Here's the conversation that went on in the 'Isn't Buddhist just a form of Vedanta?' thread:
Indulekha Dasi said (quoting Srila Jayadeva Goswami):
nindasi yajna-vidher ahaha shruti-jatam
keshava dhrta-buddha-sarira jaya jagadisa hare
O Keshava! O Lord of the universe! O Lord Hari, who have assumed the form of Buddha! All glories to You! O Buddha of compassionate heart, you decry the slaughtering of poor animals performed according to the rules of Vedic sacrifice.
To which Kingdecember said:
Even if brahmins killed animals it doesn't mean that it is sanctioned in 'Vedas'. If Jayadeva Goswami is of the opinion that animals should be sacrificed as per Vedas, than I think he was not in his senses. I would like to share this article with all those who think that killing of animals is sanctioned in Vedas.
Scriptures Against Killing and Meat-Eating
Hindu scripture speaks clearly and forcefully on nonkilling and vegetarianism. In the ancient Rig Veda, we read: "O vegetable, be succulent, wholesome, strengthening; and thus, body, be fully grown." The Yajur Veda summarily dictates: "Do not injure the beings living on the earth, in the air and in the water." The beautiful Tirukural, a widely-read 2,000-year-old masterpiece of ethics, speaks of conscience: "When a man realizes that meat is the butchered flesh of another creature, he must abstain from eating it." The Manu Samhita advises: "Having well considered the origin of flesh and the cruelty of fettering and slaying of corporeal beings, let one entirely abstain from eating flesh." In the yoga-infused verses of the Tirumantiram, warning is given of how meat-eating holds the mind in gross, adharmic states: "The ignoble ones who eat flesh, death's agents bind them fast and push them quick into the fiery jaws of hell (Naraka, lower consciousness)." The roots of noninjury, nonkilling and nonconsumption of meat are found in the Vedas, agamas, Upanishads, Dharma Shastras, Tirumurai, Yoga Sutras and dozens of other sacred texts of Hinduism. Here is a select collection.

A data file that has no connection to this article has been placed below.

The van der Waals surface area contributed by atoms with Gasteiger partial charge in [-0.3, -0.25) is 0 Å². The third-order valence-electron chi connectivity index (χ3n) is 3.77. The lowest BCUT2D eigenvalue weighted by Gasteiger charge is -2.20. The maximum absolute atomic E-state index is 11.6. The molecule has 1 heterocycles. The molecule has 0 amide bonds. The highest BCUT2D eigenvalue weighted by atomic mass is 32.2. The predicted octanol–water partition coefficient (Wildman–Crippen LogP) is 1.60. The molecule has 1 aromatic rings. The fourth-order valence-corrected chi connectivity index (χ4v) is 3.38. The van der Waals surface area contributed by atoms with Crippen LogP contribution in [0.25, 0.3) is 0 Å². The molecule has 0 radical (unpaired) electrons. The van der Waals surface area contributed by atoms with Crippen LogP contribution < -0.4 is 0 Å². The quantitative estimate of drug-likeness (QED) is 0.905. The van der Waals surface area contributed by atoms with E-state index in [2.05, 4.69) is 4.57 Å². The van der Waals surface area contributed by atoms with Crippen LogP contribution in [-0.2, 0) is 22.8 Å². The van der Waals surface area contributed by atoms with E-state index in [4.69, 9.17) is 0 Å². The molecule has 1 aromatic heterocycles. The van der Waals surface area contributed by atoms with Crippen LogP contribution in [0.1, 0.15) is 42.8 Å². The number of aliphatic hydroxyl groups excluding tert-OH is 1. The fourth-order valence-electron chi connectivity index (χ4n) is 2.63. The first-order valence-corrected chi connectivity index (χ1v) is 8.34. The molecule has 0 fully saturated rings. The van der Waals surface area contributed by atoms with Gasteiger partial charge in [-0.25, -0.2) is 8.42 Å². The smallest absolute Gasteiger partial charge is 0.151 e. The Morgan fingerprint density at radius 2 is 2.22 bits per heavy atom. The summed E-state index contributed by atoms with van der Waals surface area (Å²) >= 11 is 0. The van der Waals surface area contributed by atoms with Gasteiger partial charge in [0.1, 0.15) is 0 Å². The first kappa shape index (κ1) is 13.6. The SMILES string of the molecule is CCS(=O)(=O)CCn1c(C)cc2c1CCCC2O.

Vedas and agamas, Hinduism's Revealed Scriptures
LET YOUR AIMS BE COMMON, and your hearts be of one accord, and all of you be of one mind, so you may live well together.
Rig Veda Samhita 10.191
Protect both our species, two-legged and four-legged. Both food and water for their needs supply. May they with us increase in stature and strength. Save us from hurt all our days, O Powers!
Rig Veda Samhita 10.37.11. VE, 319
One who partakes of human flesh, the flesh of a horse or of another animal, and deprives others of milk by slaughtering cows, O King, if such a fiend does not desist by other means, then you should not hesitate to punish such a person.
Rig Veda Samhita, 10.87.16, FS 90
Peaceful be the earth, peaceful the ether, peaceful heaven, peaceful the waters, peaceful the herbs, peaceful the trees. May all Gods bring me peace. May there be peace through these invocations of peace. With these invocations of peace which appease everything, I render peaceful whatever here is terrible, whatever here is cruel, whatever here is sinful. Let it become auspicious, let everything be beneficial to us.